Taltz Seen as Effective Treatment for Psoriasis Arthritis in Phase 3 Trial

Taltz Seen as Effective Treatment for Psoriasis Arthritis in Phase 3 Trial

Results from a Phase 3 registered clinical trial  have demonstrated that Taltz (ixekizumab) improves disease activity and physical function in patients with psoriasis arthritis.

The study, “Ixekizumab, an interleukin-17A specific monoclonal antibody, for the treatment of biologic-naive patients with active psoriatic arthritis: results from the 24-week randomised, double-blind, placebo-controlled and active (adalimumab)-controlled period of the phase III trial SPIRIT-P1,” was published in the journal Annals of the Rheumatic Diseases.

Eli Lilly’s Taltz was approved both in the U.S. and Europe for patients with plaque psoriasis earlier this year, and is a drug that specifically blocks the immune factor IL-17, believed to play a key role in psoriasis mechanisms.

The trial, titled “A Study of Ixekizumab in Participants With Active Psoriatic Arthritis (SPIRIT-P1)” (NCT01695239), recruited patients who had not previously taken any biological drugs. A total of 417 patients were randomized into one of four groups, with 106 patients receiving placebo, 101 patients receiving Humira (adalimumab) as an active reference drug, 103 receiving 80 mg Taltz once every two weeks, and 107 patients being treated with 80 mg Taltz once every four weeks. Both groups treated with Taltz first received a 160 mg starting dose.

After 24 weeks, more than half of the patients in both Taltz groups showed improvement compared to those receiving placebo — 62.1 percent in the group receiving biweekly treatment and 57.9 percent in the group receiving treatment once a month. Patients treated with Taltz also had less structural damage after 24 weeks, based on radiographic assessment of bone erosions and joint narrowing in the hands and feet.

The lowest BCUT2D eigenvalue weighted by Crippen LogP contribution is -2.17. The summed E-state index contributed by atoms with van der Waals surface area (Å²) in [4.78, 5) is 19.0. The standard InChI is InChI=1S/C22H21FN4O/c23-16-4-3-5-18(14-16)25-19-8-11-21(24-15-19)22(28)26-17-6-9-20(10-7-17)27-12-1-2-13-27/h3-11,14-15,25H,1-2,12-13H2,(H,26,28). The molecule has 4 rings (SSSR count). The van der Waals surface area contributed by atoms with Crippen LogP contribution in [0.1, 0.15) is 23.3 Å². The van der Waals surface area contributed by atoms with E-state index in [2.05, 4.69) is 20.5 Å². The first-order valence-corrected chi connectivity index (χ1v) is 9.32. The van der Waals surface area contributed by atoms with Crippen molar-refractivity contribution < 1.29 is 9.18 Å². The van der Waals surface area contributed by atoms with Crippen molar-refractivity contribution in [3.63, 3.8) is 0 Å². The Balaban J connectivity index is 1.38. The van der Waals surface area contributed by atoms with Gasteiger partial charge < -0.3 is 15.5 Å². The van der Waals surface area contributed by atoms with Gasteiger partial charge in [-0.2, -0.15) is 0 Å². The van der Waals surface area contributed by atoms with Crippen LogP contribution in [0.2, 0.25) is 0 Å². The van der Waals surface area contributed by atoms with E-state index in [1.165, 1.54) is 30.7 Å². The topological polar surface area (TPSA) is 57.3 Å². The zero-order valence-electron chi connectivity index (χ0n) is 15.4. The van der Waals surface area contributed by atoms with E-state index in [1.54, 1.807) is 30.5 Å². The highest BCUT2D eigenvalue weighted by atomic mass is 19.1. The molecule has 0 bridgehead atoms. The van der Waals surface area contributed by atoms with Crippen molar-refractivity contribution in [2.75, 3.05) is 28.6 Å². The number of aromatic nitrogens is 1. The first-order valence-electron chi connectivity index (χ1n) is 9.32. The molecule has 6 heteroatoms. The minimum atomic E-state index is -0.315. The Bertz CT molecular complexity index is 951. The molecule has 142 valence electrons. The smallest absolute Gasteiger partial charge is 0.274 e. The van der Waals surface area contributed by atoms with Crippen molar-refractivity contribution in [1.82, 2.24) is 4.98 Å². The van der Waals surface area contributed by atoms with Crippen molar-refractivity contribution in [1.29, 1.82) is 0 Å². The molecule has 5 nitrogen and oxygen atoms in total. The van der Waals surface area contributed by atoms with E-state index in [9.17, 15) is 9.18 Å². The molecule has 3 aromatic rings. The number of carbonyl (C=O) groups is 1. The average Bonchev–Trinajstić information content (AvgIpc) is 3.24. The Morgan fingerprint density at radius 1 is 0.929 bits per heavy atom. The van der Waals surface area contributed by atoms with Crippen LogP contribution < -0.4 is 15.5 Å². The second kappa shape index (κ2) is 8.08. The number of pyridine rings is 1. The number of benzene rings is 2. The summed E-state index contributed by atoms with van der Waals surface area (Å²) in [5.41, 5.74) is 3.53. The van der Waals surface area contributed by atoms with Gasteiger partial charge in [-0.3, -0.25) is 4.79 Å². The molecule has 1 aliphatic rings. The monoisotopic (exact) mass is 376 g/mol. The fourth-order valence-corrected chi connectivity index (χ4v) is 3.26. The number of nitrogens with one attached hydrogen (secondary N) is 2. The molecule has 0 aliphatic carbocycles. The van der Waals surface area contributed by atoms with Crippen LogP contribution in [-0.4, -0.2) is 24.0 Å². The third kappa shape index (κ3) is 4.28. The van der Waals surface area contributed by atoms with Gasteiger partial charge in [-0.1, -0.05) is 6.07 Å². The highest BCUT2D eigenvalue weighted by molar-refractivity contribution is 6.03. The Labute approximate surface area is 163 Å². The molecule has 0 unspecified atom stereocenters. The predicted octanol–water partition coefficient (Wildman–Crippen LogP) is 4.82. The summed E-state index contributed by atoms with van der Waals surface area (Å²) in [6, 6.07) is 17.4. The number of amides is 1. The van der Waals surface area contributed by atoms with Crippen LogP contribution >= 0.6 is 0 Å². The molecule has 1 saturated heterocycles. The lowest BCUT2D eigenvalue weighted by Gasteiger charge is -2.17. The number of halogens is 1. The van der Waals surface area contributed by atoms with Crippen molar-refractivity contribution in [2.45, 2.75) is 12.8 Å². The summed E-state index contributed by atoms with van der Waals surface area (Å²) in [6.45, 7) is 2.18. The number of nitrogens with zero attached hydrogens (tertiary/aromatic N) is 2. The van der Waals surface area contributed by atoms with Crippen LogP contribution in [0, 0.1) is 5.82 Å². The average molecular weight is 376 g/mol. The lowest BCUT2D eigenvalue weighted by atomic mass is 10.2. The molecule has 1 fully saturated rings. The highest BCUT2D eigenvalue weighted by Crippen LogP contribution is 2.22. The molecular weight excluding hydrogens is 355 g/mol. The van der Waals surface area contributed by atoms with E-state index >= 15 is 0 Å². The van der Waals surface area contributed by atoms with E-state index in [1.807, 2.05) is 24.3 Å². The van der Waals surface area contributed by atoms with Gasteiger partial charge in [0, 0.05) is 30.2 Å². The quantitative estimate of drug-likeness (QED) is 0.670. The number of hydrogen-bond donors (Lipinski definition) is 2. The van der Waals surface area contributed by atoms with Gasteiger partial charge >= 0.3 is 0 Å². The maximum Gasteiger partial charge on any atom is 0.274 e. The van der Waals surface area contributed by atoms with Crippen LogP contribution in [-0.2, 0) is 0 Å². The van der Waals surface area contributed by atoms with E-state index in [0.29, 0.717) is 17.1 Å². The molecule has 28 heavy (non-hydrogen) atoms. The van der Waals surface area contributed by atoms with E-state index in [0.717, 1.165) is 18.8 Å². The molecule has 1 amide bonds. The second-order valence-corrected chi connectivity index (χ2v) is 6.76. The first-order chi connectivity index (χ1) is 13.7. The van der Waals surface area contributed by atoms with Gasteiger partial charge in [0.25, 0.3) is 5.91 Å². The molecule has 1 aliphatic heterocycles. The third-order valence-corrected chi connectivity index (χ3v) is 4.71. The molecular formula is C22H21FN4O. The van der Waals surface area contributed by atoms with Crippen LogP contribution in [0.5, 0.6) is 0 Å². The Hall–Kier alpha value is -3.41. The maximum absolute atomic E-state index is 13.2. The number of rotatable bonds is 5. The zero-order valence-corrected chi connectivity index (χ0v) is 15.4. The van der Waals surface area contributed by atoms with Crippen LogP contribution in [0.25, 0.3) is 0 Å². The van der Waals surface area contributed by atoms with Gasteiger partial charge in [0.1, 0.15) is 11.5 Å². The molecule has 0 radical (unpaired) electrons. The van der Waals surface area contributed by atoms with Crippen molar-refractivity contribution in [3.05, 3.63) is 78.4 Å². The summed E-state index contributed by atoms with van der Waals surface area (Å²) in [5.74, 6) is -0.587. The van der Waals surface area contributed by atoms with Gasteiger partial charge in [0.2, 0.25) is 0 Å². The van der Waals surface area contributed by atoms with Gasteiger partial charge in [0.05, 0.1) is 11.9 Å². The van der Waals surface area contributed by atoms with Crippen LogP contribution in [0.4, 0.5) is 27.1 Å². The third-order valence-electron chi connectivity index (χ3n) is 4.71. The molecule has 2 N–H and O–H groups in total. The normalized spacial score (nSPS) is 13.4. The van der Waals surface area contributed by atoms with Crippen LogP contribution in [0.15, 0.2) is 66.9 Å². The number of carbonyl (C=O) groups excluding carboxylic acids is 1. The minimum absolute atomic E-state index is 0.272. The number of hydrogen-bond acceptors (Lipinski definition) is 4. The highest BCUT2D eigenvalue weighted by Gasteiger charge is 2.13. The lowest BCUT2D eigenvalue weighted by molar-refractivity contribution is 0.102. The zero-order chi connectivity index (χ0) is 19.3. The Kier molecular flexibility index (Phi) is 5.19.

The study also assessed a large number of other factors, such as the percentage of psoriasis-affected body surface area, inflammation in tendons, finger swelling and itch.

Patients receiving Humira also improved during the trial, but the study did not investigate differences between the drugs since the study was too small to detect any such differences.

More patients in the Taltz and Humira groups reported side effects more often than those in the placebo group. In total, 2.4 percent (10 patients) quit the trial because of adverse effects. Of them, four stopped treatment because of injection site reactions. One patient stopped the treatment because of worsening depression, which was also reported by three other patients in the Taltz group.

The lowering levels of immune cells called neutrophils was relatively common, but no cases of the most severe form of this side effect occurred. There were also no cases of severe heart or lung disease, or inflammatory bowel disease.

Infections were equally common in all groups, including placebo, but four patients treated with Taltz or Humira had more severe infections. Sensitivity in the form of rash also occurred in a few patients, and some developed antibodies against Taltz, but none of them were of the type that could prevent the treatment from working.

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Magdalena is a writer with a passion for bridging the gap between the people performing research, and those who want or need to understand it. She writes about medical science and drug discovery. She holds an MS in Pharmaceutical Bioscience and a PhD — spanning the fields of psychiatry, immunology, and neuropharmacology — from Karolinska Institutet in Sweden.

9 comments

  1. Coleen Dean says:

    I was one of the 103 people in the study group that received 80 mg of TALZ shots every two weeks. I was in the study group longer than anyone else because it worked so well for me. It has completely changed my life. My only problem now is trying to get my appeal approved by the insurance company to cover It.

  2. Coleen says:

    It helps me with both. Right now, I am getting the shot once a month (instead of twice/month while I was on the study) from my dermatologist as a free sample they get from their pharmacy rep. I am in the process of appealing my insurance company to cover it. My skin is remaining completely 100% clear and it is more effective in reducing my arthritis symptoms than anything else I have tried.

  3. Coleen says:

    I am on Humira again. I had my first shot two weeks ago (will take my second tomorrow). My insurance company would not approve me for TALTZ, even though I was on it for over three years. So far, I have no side effects. But, it is early.

  4. Hyder Alam says:

    I am on Taltz, initially it cleared my skin and joint symptoms was nearly resolved, however when I tried to go for once a month, joint symptoms came back. My skin is still cleared, but joint symptoms are bothersome, I have used Enbrel in past. I was wondering if there is some resistance to TALTZ especially in relation joint disease?

  5. Margo Levine Cunningham says:

    I have used Embrel, Humira, Otezla, Symzia, and now Cosentyx. Don’t have skin issues. Only arthritis..Cosentyx has done nothing in 6 months, still have to take prednisone 5mg every day. Help!!!

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